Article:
Appellant is deaf and he communicates primarily through sign language, although he attempts verbal communication at times. On June 2, 2012, he was in the process of moving out of a house which his father owned in Visalia, California. Appellant and his ex-girlfriend, Genevieve Perez, had recently ended their relationship and Perez was also moving to a new residence with their children. Appellant's sister and her fiancé, along with a common friend, were there moving into the residence that appellant and Perez were vacating. Appellant's father, Albert Campos, Sr., and his wife, Dina Campos, were there to help. Appellant appeared upset that day.
During the moving process, Perez parked her vehicle in front of the next door neighbor's driveway. When she was preparing to leave Perez apologized to the neighbor, Jose Rodriguez, who indicated it was not a problem. Appellant walked over and asked Perez why she was talking to Rodriguez. Perez believed appellant thought she was flirting.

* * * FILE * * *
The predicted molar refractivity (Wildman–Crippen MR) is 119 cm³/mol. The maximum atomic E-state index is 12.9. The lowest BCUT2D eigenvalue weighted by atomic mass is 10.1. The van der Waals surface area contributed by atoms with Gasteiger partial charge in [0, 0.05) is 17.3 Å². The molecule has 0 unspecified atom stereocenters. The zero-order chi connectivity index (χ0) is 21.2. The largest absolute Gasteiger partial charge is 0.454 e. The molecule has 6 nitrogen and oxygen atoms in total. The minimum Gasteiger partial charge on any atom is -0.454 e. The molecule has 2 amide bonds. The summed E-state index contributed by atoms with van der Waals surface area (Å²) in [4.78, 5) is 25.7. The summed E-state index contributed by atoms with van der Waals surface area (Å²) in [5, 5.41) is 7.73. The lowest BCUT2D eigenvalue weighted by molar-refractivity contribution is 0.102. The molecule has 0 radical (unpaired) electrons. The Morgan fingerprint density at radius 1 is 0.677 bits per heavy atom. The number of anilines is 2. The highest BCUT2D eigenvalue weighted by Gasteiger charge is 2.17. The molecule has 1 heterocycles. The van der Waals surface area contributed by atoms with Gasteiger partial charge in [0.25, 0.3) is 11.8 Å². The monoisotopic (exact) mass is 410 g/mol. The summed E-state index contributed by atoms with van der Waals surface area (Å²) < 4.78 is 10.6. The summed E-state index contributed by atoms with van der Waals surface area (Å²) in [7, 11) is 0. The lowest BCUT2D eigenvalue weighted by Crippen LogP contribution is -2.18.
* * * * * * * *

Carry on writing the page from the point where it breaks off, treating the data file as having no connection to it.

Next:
Appellant approached Rodriguez and began yelling, asking why Rodriguez was talking to Perez. Rodriguez, who understands and can communicate a little in sign language, indicated he had not done anything. Both appellant and Rodriguez began to argue near Rodriguez's house, and they both appeared upset or angry. Both men used sign language to communicate, although people also heard appellant making loud sounds. Both men acted as if they might hit the other. Witnesses estimated they argued from either a few minutes or up to 10 minutes before they separated and Rodriguez walked into his house.
Appellant walked into his residence where Dina saw him appearing very angry. She observed appellant go into the back of the house and he reappeared holding a knife that was approximately 10 inches long. Appellant went back outside.
Appellant sat in his truck across the street. At some point Rodriguez came out of his house and walked onto the property belonging to appellant's father. Rodriguez walked over to Campos, Sr., and extended his hand, but Campos, Sr., refused to take Rodriguez's hand over a concern it would look disrespectful towards his son following their argument. Campos, Sr., backed away.